DD: A few different strands of ideas I'd had kind of coalesced at one critical point. I had an idea about a coming-of-age story in New York City. I had always known about the women's house of detention sitting right in the middle of Manhattan until 1973, and I'd always thought it was great for drama - a prisoner could contact the outside world just by popping her head through the bars of her cell. And then I thought, What if a kid needed a friend or a mentor, and what if this woman prisoner that he could never really see or meet became that? Also, there is now a garden where the prison once was, and I liked the symbolism of that and that kind of transformation - how prisons become gardens, both literally and figuratively.
Did you always envision Tea in the role of the boy's mother?
DD: No, we didn't talk about it, really. I didn't want to put her in the position of having to do it, because I knew she would have to say yes if I asked her.
TL: I had read it, and I loved it. But it's funny, because there was a moment where David didn't want to put me in that position, and I didn't want to put HIM in the position of having to say yes.
But then you did ask to play the role, right?
DD: I had never imagined her for the mother. I had always thought of that character as a little older and not as beautiful.
TL: Which I love.
DD: So when she asked, I was surprised but I didn't hesitate to say yes.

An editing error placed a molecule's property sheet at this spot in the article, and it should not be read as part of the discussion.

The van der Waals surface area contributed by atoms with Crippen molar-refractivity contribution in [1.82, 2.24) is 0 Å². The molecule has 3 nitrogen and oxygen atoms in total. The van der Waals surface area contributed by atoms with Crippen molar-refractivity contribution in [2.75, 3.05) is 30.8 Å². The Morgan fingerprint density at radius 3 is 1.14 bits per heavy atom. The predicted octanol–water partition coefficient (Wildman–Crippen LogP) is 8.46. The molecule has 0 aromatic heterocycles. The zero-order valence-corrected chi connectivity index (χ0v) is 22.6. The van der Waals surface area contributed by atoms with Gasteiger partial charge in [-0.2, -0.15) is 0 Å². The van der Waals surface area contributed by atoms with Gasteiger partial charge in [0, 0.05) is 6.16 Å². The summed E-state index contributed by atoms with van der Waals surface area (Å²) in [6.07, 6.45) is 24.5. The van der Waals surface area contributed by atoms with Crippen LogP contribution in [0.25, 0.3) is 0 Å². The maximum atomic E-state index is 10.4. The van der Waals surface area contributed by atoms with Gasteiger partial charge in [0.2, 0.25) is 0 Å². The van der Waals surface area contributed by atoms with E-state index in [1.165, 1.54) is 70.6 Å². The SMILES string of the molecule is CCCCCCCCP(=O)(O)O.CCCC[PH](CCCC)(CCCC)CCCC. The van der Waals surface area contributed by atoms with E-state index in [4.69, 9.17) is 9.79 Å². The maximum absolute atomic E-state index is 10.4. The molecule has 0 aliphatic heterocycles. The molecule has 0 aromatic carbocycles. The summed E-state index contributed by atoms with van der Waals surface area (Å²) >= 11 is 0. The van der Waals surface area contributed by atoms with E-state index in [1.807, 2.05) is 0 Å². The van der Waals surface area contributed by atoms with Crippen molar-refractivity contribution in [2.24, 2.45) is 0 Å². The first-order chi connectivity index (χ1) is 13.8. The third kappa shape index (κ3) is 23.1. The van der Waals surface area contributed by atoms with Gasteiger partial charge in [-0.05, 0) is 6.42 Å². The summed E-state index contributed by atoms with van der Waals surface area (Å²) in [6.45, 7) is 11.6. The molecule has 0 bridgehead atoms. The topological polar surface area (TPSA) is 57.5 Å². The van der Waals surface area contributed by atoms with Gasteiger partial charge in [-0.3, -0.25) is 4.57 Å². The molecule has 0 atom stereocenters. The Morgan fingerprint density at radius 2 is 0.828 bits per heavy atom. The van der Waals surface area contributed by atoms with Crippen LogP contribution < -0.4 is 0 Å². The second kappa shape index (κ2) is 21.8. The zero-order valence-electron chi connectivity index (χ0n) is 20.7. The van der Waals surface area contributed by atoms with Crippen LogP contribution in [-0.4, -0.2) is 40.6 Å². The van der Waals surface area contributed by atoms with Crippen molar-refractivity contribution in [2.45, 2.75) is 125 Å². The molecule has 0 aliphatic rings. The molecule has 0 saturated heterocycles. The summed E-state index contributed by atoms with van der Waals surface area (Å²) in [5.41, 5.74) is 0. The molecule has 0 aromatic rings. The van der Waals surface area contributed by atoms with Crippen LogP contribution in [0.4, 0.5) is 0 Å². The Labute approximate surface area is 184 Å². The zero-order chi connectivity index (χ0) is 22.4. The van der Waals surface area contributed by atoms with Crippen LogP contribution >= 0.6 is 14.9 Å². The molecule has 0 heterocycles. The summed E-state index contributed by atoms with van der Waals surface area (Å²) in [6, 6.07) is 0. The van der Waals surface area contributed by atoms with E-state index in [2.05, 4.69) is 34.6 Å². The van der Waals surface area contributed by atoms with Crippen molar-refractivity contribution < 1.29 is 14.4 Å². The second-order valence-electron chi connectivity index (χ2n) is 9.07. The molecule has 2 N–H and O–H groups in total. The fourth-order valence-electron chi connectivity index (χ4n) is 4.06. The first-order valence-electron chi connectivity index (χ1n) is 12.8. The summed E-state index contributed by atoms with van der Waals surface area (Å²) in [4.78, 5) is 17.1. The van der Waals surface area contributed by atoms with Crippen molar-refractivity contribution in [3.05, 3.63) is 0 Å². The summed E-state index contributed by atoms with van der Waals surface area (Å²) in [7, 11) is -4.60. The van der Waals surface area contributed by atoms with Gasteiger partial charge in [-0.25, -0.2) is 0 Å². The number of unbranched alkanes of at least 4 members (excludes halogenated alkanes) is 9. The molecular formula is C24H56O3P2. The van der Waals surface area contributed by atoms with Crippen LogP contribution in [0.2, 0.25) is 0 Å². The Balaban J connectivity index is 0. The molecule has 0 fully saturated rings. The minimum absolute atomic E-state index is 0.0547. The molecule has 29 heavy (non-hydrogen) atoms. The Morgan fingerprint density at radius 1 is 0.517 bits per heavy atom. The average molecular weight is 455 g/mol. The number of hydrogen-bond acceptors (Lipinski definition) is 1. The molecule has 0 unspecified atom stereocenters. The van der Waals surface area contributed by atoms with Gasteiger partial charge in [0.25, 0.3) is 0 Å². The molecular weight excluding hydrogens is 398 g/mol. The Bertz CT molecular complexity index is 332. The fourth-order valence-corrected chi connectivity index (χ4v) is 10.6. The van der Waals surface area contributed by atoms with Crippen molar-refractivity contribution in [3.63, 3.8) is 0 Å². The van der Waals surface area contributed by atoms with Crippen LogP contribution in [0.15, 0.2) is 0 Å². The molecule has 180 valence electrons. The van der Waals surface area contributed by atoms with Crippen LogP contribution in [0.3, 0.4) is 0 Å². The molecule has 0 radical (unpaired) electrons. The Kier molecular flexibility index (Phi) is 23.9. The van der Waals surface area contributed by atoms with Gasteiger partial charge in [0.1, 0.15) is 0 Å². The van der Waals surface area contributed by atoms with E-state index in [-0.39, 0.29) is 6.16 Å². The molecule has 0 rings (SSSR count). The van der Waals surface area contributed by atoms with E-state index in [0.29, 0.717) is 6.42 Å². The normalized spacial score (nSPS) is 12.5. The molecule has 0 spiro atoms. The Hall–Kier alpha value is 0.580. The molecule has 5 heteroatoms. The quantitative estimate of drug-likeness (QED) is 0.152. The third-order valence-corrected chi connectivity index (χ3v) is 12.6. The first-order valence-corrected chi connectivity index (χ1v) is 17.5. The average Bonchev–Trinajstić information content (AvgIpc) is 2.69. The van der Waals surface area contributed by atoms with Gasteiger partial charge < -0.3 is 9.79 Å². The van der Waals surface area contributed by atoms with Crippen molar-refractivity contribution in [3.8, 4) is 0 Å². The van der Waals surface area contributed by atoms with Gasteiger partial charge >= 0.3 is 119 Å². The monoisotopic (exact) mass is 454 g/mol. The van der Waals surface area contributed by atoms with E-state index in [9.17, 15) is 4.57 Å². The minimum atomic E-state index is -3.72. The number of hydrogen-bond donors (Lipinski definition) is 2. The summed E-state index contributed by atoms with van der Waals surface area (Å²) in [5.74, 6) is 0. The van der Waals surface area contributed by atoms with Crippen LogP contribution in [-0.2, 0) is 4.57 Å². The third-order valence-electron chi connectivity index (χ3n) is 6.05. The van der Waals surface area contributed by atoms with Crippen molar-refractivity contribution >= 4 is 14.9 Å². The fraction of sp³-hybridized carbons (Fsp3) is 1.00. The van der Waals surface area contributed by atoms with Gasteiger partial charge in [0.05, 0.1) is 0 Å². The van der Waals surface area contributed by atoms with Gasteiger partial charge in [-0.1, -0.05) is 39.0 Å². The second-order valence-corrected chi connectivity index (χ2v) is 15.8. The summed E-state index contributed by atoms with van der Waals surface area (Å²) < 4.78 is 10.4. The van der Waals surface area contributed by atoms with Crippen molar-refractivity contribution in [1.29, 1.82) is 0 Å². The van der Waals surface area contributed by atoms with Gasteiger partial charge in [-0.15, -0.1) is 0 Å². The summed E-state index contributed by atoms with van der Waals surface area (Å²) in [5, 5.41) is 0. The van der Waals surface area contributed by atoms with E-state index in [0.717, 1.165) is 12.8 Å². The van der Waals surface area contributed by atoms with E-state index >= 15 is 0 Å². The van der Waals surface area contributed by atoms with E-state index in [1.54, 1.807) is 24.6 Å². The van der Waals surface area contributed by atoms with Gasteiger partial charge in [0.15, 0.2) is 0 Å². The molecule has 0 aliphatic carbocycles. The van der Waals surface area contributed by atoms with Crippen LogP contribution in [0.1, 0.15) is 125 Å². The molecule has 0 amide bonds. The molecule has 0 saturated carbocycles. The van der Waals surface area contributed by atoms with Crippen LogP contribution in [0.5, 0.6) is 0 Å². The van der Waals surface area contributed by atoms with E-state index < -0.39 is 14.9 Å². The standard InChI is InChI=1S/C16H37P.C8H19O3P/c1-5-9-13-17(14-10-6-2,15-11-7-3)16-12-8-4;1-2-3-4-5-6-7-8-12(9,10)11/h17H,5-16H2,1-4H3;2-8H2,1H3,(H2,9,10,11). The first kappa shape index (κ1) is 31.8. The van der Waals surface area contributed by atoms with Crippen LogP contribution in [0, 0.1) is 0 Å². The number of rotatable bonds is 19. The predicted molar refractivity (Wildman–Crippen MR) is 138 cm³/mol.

TL: Of course, for some bizarre reason it hadn't occurred to me that in the end I would then be standing on a set with David directing me. I was just excited that it was a great part.
DD: She was excited because she used to be a smoker, and the script called for it.
TL: About a week before we started the movie, it dawned on me: What was I thinking? Here was David's directorial debut, and I didn't want to be the jerk that ruined it. I panicked, thinking, "I have to get this." I haven't felt that kind of pressure since maybe my first gig. It felt like a first gig. But once I realized that I could rely on David in a new way, in a different relationship as a director, and realized that he's personally very calm and supportive, and not a screamer -
DD: It was a different story behind her back, of course.
TL: Then I was fine.
low-key and loving it
You two seem to have cultivated a manageable level of fame. Other than the occasional paparazzi photo of one of you at Starbucks, you're rarely in the public eye. Is that by design?